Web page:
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Chicago Public Schools, like much of the nation, is in the middle of an acute labor shortage. Educators are already desperately overworked and do not need the additional burden of high-stakes, high-stress teacher and clinician REACH evaluation or PSRP evaluation. While the Illinois State Board of Education said that school districts are under no obligation to engage in evaluation under the extraordinary circumstances of this academic year, most districts are still running evaluations in some form.

But there is no such thing as “normal” evaluation in a year that is anything but normal, and through bargaining and your advocacy, CPS moved from its original position, which was to evaluate all Chicago Teachers Union members. The district will instead limit the scope and impact of REACH evaluation for the majority of rank and file this year.

Here’s a snapshot of what CPS has agreed to with regard to evaluation for this 2021-2022 school year:


  • A small number of tenured teachers and clinicians (under a dozen) who received an Unsatisfactory rating in SY 18-19 will begin the contractual remediation process (Article 39-8), which has been on pause since the pandemic began in the spring of 2020.
  • Any tenured teachers or clinicians who received a Developing rating in SY 18-19 who choose to go forward with REACH this year and be evaluated — because they want to be evaluated, believe they can get a Proficient this year and then move off of their Professional Development Plan — will be evaluated. Watch for details on how to indicate if you choose to be evaluated this year.
  • All untenured teachers (i.e. PATs) will be evaluated this year under REACH. Only PATs who are projected to receive a Developing or Unsatisfactory rating at the end of the year will be eligible for non-renewal (per existing contract Article 23-4.2/4.3) and must be notified of such non-renewal no later than May 10.
    • Remember that untenured teachers must work 150 days for this school year to count toward tenure.
    • Untenured teachers who do not receive all of their required REACH observations this school year will still receive a default Proficient rating (which counts toward tenure per Article 39-2.4).
  • There will be no value-added student growth measure in any REACH ratings this year (as NWEA is not in use this year). All teachers being evaluated (per above) will have student growth scores from their two REACH Performance Tasks.
  • The CPS, CTU/CTUF Quest and CTU-CPS Joint REACH Committee will work to support individuals being evaluated by the REACH teacher/clinician evaluation process.
  • The CTU-CPS Joint REACH Committee will also have power to establish best practices that ensure educators are not evaluated under unfair extenuating language (including, but not limited to, not being observed the day after a class returns from quarantine, during any remote instruction or after disruptions due to community violence).


  • Probationary PSRPs will be evaluated this year under their evaluation procedure as well.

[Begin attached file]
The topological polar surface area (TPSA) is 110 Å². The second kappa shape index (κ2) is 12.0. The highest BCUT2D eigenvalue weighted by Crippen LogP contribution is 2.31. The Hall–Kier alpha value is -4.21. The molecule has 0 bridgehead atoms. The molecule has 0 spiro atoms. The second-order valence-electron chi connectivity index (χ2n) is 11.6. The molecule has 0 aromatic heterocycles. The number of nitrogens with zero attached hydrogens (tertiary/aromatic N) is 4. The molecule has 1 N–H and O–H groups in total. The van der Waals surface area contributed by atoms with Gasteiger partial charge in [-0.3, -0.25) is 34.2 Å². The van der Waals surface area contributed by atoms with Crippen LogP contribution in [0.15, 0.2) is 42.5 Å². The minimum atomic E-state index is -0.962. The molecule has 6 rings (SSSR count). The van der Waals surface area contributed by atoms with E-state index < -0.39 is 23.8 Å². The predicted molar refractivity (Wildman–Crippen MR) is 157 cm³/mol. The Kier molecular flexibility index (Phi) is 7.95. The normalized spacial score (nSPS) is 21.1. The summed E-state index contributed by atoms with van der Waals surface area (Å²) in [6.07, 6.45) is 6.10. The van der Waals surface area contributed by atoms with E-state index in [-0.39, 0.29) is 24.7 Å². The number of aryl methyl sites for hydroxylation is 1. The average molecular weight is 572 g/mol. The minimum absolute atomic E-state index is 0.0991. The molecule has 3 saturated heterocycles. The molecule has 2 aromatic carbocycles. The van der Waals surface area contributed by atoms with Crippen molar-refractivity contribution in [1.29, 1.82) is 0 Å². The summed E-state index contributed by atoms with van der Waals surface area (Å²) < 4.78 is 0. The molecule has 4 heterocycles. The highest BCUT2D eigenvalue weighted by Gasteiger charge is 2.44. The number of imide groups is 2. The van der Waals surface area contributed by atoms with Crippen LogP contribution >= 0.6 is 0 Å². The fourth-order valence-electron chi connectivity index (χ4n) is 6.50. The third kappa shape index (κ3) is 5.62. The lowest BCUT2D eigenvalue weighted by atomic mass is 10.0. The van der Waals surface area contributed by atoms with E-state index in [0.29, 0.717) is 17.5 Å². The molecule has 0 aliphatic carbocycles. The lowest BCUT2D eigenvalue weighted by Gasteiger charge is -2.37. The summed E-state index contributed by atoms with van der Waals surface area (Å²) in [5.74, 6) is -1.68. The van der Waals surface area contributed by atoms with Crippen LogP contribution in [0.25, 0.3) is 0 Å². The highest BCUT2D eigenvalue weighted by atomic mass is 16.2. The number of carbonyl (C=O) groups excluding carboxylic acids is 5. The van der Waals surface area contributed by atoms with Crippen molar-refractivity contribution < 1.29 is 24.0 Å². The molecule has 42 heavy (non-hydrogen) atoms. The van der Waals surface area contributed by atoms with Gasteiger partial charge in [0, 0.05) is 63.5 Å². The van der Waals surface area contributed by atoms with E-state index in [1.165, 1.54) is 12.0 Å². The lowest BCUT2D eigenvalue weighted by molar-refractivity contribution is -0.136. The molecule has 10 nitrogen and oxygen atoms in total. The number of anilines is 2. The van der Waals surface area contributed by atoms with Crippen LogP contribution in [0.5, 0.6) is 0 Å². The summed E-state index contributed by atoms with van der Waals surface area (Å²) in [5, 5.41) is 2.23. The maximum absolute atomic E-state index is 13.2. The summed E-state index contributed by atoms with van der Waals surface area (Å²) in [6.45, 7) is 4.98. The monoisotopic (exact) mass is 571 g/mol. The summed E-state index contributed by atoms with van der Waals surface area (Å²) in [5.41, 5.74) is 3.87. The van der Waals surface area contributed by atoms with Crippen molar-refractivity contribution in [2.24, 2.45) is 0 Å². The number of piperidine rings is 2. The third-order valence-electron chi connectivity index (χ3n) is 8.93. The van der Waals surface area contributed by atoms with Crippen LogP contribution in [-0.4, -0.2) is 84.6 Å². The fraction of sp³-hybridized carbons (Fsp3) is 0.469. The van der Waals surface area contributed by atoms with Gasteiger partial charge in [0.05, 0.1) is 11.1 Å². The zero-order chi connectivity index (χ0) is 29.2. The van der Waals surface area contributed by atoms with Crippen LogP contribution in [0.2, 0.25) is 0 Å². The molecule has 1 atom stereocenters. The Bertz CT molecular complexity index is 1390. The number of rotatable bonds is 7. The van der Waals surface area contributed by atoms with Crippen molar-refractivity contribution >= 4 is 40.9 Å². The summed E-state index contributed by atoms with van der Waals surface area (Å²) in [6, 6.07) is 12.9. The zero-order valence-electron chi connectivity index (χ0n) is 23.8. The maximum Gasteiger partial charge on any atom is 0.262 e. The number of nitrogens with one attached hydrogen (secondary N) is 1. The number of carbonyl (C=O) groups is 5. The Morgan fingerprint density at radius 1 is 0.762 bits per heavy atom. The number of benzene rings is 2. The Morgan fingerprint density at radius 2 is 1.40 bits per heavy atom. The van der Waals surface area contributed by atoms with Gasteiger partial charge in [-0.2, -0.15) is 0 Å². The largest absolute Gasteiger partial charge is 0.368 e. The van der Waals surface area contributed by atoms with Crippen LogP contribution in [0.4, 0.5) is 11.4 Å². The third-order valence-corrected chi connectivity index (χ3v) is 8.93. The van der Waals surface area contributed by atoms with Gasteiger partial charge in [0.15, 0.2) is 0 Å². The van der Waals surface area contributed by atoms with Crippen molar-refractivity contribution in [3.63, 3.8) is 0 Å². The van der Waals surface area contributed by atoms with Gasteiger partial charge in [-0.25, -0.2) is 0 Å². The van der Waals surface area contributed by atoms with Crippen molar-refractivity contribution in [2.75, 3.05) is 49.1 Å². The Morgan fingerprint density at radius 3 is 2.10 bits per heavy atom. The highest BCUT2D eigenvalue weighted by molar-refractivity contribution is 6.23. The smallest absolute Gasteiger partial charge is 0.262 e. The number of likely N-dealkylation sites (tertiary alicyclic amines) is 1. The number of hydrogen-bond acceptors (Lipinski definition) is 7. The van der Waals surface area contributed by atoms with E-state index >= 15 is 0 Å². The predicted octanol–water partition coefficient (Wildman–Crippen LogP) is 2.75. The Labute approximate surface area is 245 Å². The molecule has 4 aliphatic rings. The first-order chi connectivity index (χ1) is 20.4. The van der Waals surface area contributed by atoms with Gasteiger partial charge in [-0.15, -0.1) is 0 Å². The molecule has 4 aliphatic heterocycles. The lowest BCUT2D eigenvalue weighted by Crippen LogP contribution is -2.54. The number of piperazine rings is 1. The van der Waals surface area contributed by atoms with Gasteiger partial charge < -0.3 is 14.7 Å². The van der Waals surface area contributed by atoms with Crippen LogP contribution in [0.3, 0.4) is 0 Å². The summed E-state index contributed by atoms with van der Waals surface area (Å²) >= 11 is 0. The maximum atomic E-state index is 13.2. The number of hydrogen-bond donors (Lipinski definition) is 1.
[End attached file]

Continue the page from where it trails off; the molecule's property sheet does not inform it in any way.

• Additionally, PSRPs may CHOOSE to be evaluated this year by submitting a self-assessment. Only those tenured PSRPs who submit a self-assessment will be evaluated this year. Details to come on how to indicate if you choose to be evaluated this year.

Finally, and importantly, CPS has agreed to allocate $10 million to address staffing and classroom coverage, including compensation for missed teacher prep time, compensation for teaching covering additional classes, miscellaneous employees, cadre positions and expanding the substitute teacher pool (with a priority on cadre positions) — all through strategies developed by agreement with the CPS-CTU Joint Staffing Committee on Equity.

This means that CPS must spend money on additional solutions to the ongoing and acute substitute teacher crisis.

Be clear: REACH is inequitable at its core. It is arbitrary, punitive and unfair, and has a disproportionately negative impact on Black teachers. We will continue to advocate for changes to the law that requires evaluation, and to REACH contractual processes. But, even still, we have tools to protect members’ rights and support our rank and file, ranging from pulling together and supporting one another and ensuring our colleagues who are evaluated are embraced and mentored by members not being evaluated, to grievances when principals abuse the Process and Appeals rights that remain in our contract.

The CTU Grievance Department has more than a decade of experience in dealing with unfair REACH evaluation, and you can find your field rep on our website at ctulocal.org/reps.

We’ve created the We Care New Teachers/Clinicians Coaching and Mentoring Program to support and sustain new educators and clinicians as they sharpen their teaching and clinical skills in the early years of their careers. Share information about this program with your PATs so we can get them the support they need. We’ll also be organizing support for members who are undergoing evaluation this year, so watch your email for more information.

The mayor is pushing punitive policies that do nothing to address the critical needs of our school communities. Instead, her CPS leadership team should focus on collaborating with educators to support and sustain students and families. This is a struggle we shouldn’t have to undertake in a pandemic. Fortunately, we have years of experience in successfully fighting to support our members, through our unity and commitment to the schools our students deserve.